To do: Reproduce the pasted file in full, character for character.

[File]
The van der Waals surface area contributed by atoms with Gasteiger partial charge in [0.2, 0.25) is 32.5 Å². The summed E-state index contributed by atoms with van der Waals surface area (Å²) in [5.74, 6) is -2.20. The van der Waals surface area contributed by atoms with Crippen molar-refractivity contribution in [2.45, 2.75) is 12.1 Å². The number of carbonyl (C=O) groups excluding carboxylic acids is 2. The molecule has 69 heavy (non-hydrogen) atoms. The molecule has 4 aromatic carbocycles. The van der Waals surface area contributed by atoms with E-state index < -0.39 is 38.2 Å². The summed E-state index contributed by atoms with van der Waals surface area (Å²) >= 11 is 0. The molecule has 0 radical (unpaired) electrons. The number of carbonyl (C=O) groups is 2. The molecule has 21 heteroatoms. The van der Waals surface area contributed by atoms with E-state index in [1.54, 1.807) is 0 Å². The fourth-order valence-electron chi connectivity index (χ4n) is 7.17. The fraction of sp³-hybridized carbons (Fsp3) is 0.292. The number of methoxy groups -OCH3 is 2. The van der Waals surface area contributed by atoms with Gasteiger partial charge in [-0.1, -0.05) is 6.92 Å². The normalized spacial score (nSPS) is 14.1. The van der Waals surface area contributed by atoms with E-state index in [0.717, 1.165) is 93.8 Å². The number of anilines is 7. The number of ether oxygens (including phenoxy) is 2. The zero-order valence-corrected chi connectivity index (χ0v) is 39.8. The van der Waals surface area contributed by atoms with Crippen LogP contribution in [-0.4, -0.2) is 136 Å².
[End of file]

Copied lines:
The van der Waals surface area contributed by atoms with Gasteiger partial charge in [0.2, 0.25) is 32.5 Å². The summed E-state index contributed by atoms with van der Waals surface area (Å²) in [5.74, 6) is -2.20. The van der Waals surface area contributed by atoms with Crippen molar-refractivity contribution in [2.45, 2.75) is 12.1 Å². The number of carbonyl (C=O) groups excluding carboxylic acids is 2. The molecule has 69 heavy (non-hydrogen) atoms. The molecule has 4 aromatic carbocycles. The van der Waals surface area contributed by atoms with E-state index < -0.39 is 38.2 Å². The summed E-state index contributed by atoms with van der Waals surface area (Å²) >= 11 is 0. The molecule has 0 radical (unpaired) electrons. The number of carbonyl (C=O) groups is 2. The molecule has 21 heteroatoms. The van der Waals surface area contributed by atoms with E-state index in [1.54, 1.807) is 0 Å². The fourth-order valence-electron chi connectivity index (χ4n) is 7.17. The fraction of sp³-hybridized carbons (Fsp3) is 0.292. The number of methoxy groups -OCH3 is 2. The van der Waals surface area contributed by atoms with Gasteiger partial charge in [-0.1, -0.05) is 6.92 Å². The normalized spacial score (nSPS) is 14.1. The van der Waals surface area contributed by atoms with E-state index in [0.717, 1.165) is 93.8 Å². The number of anilines is 7. The number of ether oxygens (including phenoxy) is 2. The zero-order valence-corrected chi connectivity index (χ0v) is 39.8. The van der Waals surface area contributed by atoms with Crippen LogP contribution in [-0.4, -0.2) is 136 Å².